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French cuffs okay for a job interview? (legal) - Page 2

post #16 of 47
Quote:
Originally Posted by Manton View Post
I would always default to button.
So would I, particularly for an internship or entry level full-time position.
post #17 of 47
Quote:
Re: cufflinks and french cuffs I see it commonly among lobbyists in DC and partners at big firms

This ^^ seems to be common in many professions in the US, where french cuffs are considered to be reserved for senior staff. If this is the case in law firms and you are interviewing for a junior position, you run the risk of looking like you have an inflated sense of your own importance. I think conservatism is fine for a law interview, but pretentiousness, not so much.

I know my view will take flak from some on the forum, but it will mostly be from people who have never worked in an environment like a law firm. If you actually want the job and its for an entry level or other junior role, I would avoid french cuffs. If it’s a moderately senior role, then you should be fine.

Of course, once you have the job, have a feel for the firm and have seen what is commonly worn there by your peers, then you can push the style boundaries a bit further.
post #18 of 47
This question has been asked before. The general consensus is that, while it probably will not matter for your interview, the only potential impact it could have is negative, and should therefore be avoided.
post #19 of 47
Quote:
Originally Posted by JayJay View Post
So would I, particularly for an internship or entry level full-time position.

+1. Also this is Canada, not DC.
post #20 of 47
I would not wear french cuffs to an interview. Although it may not seem like a big deal within this realm, that's not typically the case within law firms. In my 2L recruiting experience I did not encounter a single attorney wearing french cuffs - many weren't even wearing suits! Although you likely won't get dinged because of the french cuffs, I am overly cautious and wouldn't take the small chance someone is put off by the "fancy shirt." I do think the suit sounds perfectly fine. "Look like a lawyer, rather than someone they have to turn into a lawyer." The fact that you peruse this forum gives me confidence you will be far better dressed than 95% of your classmates. p.s. you will be fine either way - don't spend time overthinking your attire when you could be "researching" the firm.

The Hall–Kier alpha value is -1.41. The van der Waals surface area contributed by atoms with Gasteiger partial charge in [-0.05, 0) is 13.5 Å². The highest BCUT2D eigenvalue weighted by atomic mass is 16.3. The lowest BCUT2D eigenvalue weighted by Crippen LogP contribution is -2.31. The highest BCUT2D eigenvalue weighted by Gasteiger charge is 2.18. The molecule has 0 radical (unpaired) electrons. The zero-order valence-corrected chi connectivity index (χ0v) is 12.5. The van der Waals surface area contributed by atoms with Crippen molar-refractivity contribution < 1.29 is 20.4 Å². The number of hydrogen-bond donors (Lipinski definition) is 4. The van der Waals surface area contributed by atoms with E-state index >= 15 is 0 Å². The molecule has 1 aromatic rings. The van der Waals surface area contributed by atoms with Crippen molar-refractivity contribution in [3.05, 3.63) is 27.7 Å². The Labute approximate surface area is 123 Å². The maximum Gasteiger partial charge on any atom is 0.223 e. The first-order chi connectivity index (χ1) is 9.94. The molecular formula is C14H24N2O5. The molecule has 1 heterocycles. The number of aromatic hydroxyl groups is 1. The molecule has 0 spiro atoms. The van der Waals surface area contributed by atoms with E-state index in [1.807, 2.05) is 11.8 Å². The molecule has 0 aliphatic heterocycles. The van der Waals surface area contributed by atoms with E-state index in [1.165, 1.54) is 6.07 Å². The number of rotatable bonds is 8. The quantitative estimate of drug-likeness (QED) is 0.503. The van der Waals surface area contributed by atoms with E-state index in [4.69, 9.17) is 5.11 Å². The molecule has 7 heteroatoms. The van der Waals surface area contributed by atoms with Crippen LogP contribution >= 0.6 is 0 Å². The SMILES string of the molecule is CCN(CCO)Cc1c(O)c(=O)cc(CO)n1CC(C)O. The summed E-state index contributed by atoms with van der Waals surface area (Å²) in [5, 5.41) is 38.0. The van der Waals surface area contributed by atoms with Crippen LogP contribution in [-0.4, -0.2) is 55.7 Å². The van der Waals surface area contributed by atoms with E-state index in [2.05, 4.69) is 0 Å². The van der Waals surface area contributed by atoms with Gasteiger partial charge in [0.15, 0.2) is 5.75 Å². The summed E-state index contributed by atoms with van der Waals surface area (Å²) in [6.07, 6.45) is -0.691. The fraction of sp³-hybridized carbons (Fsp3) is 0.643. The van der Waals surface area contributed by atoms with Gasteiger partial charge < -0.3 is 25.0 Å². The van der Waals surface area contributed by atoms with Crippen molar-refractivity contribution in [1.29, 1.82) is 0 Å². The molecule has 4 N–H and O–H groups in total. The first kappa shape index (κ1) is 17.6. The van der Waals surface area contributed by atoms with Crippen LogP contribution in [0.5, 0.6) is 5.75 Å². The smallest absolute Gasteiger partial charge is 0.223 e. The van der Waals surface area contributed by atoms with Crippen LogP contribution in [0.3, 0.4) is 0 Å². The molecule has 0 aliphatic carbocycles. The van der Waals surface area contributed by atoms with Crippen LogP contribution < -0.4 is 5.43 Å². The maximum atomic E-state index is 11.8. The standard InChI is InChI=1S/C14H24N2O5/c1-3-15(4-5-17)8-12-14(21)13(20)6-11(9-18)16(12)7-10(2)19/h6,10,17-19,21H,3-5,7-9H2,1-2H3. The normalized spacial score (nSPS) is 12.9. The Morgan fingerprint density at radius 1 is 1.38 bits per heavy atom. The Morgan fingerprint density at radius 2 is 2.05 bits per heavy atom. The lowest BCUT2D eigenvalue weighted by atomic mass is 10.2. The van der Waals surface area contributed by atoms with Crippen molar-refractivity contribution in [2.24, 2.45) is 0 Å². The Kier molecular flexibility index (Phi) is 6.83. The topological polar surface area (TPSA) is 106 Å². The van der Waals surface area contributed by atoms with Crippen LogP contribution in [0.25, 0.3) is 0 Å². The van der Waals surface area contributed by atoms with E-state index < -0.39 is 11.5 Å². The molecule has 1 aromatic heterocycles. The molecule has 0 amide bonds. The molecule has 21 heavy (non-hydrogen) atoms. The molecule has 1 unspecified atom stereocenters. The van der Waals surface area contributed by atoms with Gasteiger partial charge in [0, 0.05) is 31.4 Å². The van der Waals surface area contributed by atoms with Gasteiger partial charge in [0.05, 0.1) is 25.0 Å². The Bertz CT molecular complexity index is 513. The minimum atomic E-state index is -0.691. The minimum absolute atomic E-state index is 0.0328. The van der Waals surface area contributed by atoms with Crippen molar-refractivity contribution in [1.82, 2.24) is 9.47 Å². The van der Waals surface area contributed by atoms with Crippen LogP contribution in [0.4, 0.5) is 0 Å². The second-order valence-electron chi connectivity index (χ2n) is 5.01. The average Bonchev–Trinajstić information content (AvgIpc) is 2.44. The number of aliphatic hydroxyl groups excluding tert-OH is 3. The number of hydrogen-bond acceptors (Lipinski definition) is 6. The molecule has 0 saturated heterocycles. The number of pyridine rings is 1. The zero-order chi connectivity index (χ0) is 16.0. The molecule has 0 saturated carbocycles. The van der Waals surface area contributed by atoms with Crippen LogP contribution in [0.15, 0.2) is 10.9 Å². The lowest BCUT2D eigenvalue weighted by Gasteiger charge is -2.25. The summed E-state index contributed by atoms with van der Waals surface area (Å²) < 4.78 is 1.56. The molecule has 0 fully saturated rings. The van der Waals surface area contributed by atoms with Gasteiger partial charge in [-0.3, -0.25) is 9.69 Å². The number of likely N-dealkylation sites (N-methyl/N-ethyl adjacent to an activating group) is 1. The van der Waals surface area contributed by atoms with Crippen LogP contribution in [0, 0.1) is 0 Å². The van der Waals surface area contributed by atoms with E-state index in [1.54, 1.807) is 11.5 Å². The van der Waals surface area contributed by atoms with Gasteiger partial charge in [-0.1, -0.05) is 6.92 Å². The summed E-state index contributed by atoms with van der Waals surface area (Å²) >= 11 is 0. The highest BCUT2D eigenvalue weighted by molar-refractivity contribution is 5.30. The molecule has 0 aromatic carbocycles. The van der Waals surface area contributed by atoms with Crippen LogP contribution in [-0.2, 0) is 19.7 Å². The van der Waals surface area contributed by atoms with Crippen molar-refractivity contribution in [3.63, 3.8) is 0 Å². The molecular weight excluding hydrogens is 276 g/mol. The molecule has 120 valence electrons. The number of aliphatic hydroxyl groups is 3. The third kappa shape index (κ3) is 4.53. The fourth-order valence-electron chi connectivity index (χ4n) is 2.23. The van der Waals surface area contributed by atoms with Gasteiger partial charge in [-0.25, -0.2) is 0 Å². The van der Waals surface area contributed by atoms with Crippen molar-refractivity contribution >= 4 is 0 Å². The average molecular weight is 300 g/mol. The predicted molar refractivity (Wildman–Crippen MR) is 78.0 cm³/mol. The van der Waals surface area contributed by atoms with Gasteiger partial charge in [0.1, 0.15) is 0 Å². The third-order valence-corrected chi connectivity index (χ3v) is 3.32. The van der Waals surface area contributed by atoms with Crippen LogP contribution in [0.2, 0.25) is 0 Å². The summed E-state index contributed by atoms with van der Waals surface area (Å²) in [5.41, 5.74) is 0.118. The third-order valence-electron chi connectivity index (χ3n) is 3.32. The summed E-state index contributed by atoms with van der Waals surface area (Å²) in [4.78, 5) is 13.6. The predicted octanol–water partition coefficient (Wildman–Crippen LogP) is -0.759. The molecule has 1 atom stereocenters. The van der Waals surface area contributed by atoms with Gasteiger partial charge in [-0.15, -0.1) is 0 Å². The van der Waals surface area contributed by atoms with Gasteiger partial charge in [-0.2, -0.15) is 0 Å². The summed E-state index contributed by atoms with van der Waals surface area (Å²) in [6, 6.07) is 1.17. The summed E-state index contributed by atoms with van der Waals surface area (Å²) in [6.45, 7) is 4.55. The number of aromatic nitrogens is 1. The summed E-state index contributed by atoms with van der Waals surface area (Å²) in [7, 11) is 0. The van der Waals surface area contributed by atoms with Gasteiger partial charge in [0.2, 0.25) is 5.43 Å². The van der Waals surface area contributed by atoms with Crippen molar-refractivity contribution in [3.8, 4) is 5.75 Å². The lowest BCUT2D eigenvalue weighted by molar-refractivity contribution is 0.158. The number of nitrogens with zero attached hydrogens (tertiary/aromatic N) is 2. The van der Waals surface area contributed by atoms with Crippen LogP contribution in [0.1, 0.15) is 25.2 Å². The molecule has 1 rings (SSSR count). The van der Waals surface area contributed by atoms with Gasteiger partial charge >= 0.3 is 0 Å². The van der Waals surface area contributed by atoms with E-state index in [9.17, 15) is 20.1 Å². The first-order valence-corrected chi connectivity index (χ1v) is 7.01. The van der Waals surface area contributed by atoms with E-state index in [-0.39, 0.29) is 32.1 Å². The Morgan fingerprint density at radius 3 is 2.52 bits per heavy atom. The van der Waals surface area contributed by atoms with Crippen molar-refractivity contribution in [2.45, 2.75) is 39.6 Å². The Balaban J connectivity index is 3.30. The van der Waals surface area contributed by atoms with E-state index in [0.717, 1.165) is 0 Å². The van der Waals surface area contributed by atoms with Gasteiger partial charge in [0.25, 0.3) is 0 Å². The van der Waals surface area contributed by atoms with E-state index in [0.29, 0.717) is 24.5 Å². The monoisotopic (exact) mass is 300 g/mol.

post #21 of 47
Thread Starter 
Quote:
Originally Posted by gamma1234 View Post
p.s. you will be fine either way - don't spend time overthinking your attire when you could be "researching" the firm.

"i hear you have a rotation for your articling students, a mentorship program, and an open door policy? I like that about your general service corporate firm. If I were to choose any of the other identical firms in the city, I would most certainly choose yours."

Man...I was set on wearing the cuffs after the first page. Then the second page has been predominantly negative. I think I'm going to try them on when I pick up my suit, and see how I feel about them then. On one hand, they may be that last extra "little bit" that pushes the outfit over the top in a hiring partner's mind. On the other hand, they may be the last "little bit" that pushes the outfit into the douche-zone...
post #22 of 47
As others have said before, it will either be a non-issue or it can look a bit pretentious, a neutral or lose scenario. I would avoid it, play it safe.
post #23 of 47
I am a partner at a boutique law firm. I would look favorably upon someone who wore french cuffs, but I am likely in the minority. I think most interviewers would either be oblivious to the french cuffs or may view it in a negative light. I would advise against them and go with barrel cuffs. Good luck in the interview.
post #24 of 47
Quote:
Originally Posted by justaguy88 View Post